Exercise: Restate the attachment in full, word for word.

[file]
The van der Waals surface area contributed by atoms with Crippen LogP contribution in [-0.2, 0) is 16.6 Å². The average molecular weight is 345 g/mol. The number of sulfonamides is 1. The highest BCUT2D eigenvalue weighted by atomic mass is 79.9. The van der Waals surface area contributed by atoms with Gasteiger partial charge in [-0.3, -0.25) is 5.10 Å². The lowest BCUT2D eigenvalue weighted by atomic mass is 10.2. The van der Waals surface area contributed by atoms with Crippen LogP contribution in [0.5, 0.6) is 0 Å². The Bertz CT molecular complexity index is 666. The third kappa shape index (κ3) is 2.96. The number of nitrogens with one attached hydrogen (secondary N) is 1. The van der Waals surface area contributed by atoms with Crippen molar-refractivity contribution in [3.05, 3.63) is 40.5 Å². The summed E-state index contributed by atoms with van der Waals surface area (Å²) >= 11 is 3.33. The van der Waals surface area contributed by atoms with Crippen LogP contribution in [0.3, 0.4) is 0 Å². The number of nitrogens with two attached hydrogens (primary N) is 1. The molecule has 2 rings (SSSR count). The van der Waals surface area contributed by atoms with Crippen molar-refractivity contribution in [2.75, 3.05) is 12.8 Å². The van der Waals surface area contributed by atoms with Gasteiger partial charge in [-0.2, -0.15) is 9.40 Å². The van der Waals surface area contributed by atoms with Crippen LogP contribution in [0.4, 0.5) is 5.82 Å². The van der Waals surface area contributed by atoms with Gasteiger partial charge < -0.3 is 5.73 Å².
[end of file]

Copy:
The van der Waals surface area contributed by atoms with Crippen LogP contribution in [-0.2, 0) is 16.6 Å². The average molecular weight is 345 g/mol. The number of sulfonamides is 1. The highest BCUT2D eigenvalue weighted by atomic mass is 79.9. The van der Waals surface area contributed by atoms with Gasteiger partial charge in [-0.3, -0.25) is 5.10 Å². The lowest BCUT2D eigenvalue weighted by atomic mass is 10.2. The van der Waals surface area contributed by atoms with Crippen LogP contribution in [0.5, 0.6) is 0 Å². The Bertz CT molecular complexity index is 666. The third kappa shape index (κ3) is 2.96. The number of nitrogens with one attached hydrogen (secondary N) is 1. The van der Waals surface area contributed by atoms with Crippen molar-refractivity contribution in [3.05, 3.63) is 40.5 Å². The summed E-state index contributed by atoms with van der Waals surface area (Å²) >= 11 is 3.33. The van der Waals surface area contributed by atoms with Crippen LogP contribution in [0.3, 0.4) is 0 Å². The number of nitrogens with two attached hydrogens (primary N) is 1. The molecule has 2 rings (SSSR count). The van der Waals surface area contributed by atoms with Crippen molar-refractivity contribution in [2.75, 3.05) is 12.8 Å². The van der Waals surface area contributed by atoms with Gasteiger partial charge in [-0.2, -0.15) is 9.40 Å². The van der Waals surface area contributed by atoms with Crippen LogP contribution in [0.4, 0.5) is 5.82 Å². The van der Waals surface area contributed by atoms with Gasteiger partial charge < -0.3 is 5.73 Å².